“Although Tibet has been under the jurisdiction of the motherland for several hundred years, because methods of rule and ways of managing its internal affairs are different from those of other minorities within the motherland, most of the people in every strata strongly perceive themselves as Tibetan, and only have a weak perception of the motherland…” [B4 – page 63]

…on religion

“Before democratic reform, there were more than 2,500 large, medium and small monasteries in Tibet. After democratic reform, only 70-odd monasteries were kep[t in existence by the government. … In the whole of Tibet there was a total of about 110,000 monks and nuns. Of those, possibly 10,000 fled abroad, leaving about 100,000. After democratic reform was concluded, the number of monks living in the monasteries was about 7,000 people…” [B4 – page 52]

…on famine

“… there has been an evident and severe reduction in the present-day Tibetan population. Needless to say this was not only harmful to the flourishing of the Tibetan nationality, but it was also a great threat to the continued existence of the Tibetan nationality, which was sinking into a state close to death.” [B4 – page 103]

…on the petition itself

“… the aristocrats were accused of being the leaders of the rebellions and persecuted. This, I think, was an absolutely wrong thing to do. I had clearly recorded these facts in my petition. Of course, I was criticised and punished for this. But truth is timeless. It always remains the same. Undoubtedly, there were mistakes in my petition. But I have never been wrong in speaking up. The mistakes in the content of my petition are mistakes, both today and in the past. But there should be a clear dividing line spelling out where I went wrong and where I was right…” – From the Panchen Lama’s speech to the TAR Standing Committee Meeting of the National People’s Congress held in Beijing on March 28, 1987.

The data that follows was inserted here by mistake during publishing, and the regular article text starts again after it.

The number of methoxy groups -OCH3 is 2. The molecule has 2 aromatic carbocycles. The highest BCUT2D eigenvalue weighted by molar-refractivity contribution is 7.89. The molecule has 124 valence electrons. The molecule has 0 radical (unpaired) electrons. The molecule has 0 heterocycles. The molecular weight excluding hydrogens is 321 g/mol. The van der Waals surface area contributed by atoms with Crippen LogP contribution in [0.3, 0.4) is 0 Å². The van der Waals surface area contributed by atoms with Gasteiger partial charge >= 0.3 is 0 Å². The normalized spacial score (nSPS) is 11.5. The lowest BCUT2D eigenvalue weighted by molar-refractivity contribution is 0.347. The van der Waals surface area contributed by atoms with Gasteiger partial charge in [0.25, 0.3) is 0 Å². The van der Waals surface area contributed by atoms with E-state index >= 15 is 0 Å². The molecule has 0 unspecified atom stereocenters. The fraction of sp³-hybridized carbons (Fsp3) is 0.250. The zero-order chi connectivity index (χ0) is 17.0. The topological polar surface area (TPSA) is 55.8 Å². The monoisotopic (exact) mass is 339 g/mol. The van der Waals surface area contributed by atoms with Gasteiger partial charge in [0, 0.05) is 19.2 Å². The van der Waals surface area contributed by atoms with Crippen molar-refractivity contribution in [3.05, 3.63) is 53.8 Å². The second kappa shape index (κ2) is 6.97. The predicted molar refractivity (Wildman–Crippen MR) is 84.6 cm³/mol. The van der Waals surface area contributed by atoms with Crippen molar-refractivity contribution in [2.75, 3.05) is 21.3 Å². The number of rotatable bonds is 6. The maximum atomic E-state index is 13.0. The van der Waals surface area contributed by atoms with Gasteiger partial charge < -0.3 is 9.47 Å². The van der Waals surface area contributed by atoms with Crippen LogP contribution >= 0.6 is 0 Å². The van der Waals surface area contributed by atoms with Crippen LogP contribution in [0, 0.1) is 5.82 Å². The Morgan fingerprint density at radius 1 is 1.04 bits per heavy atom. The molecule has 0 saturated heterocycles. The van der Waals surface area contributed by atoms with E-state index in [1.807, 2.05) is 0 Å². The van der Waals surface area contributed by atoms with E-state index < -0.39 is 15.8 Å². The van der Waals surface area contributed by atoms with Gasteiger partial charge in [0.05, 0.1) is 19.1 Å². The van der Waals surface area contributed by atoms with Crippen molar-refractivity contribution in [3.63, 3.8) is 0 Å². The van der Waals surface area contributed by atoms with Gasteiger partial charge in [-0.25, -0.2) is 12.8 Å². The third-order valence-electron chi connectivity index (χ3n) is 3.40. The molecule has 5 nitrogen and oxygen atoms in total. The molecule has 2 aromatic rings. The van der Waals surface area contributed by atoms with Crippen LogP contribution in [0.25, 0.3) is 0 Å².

• Some information in this chapter is based on an entry in However, the exact wording appears on multiple websites.
  • Through mere luck, I was able to obtain a copy of the book A Poisoned Arrow: The Secret Report of the 10th Panchen Lama as published by the Tibet Information Network (TIN), but nowadays it appears to be out of print.

Related Literature:

A Poisoned Arrow
The Secret Report of the 10th Panchen Lama
Tibet Information Network
ISBN: 0-953201 1-1-2

Panchen Lama’s 70,000 Character Petition
A Series of Programs for Radio Free Asia by Warren Smith
Based upon A Poisoned Arrow: The Secret Report of the 10th Panchen Lama
Tibet Information Network 1997

The image, showing the Panchen Lama with monks in Tibet – date unknown, is in the public domain in the United States because it solely consists of material created and provided by Voice of America, the official external broadcasting service of the federal government of the United States.